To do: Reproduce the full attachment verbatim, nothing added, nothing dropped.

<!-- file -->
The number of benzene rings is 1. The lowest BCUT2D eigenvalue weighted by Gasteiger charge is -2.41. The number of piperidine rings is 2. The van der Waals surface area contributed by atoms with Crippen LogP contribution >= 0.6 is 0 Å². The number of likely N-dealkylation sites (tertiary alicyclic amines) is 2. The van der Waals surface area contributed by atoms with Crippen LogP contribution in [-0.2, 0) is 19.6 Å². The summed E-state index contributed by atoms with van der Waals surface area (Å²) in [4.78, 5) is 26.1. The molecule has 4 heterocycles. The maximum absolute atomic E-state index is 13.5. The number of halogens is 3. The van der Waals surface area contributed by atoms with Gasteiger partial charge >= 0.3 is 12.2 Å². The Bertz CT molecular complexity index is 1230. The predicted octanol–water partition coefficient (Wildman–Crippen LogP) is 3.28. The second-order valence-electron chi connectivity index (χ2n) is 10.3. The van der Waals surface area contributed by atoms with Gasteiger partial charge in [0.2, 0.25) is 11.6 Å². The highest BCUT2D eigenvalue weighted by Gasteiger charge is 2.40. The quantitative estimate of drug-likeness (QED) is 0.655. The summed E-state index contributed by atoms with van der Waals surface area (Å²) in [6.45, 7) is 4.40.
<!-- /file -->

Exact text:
The number of benzene rings is 1. The lowest BCUT2D eigenvalue weighted by Gasteiger charge is -2.41. The number of piperidine rings is 2. The van der Waals surface area contributed by atoms with Crippen LogP contribution >= 0.6 is 0 Å². The number of likely N-dealkylation sites (tertiary alicyclic amines) is 2. The van der Waals surface area contributed by atoms with Crippen LogP contribution in [-0.2, 0) is 19.6 Å². The summed E-state index contributed by atoms with van der Waals surface area (Å²) in [4.78, 5) is 26.1. The molecule has 4 heterocycles. The maximum absolute atomic E-state index is 13.5. The number of halogens is 3. The van der Waals surface area contributed by atoms with Gasteiger partial charge >= 0.3 is 12.2 Å². The Bertz CT molecular complexity index is 1230. The predicted octanol–water partition coefficient (Wildman–Crippen LogP) is 3.28. The second-order valence-electron chi connectivity index (χ2n) is 10.3. The van der Waals surface area contributed by atoms with Gasteiger partial charge in [0.2, 0.25) is 11.6 Å². The highest BCUT2D eigenvalue weighted by Gasteiger charge is 2.40. The quantitative estimate of drug-likeness (QED) is 0.655. The summed E-state index contributed by atoms with van der Waals surface area (Å²) in [6.45, 7) is 4.40.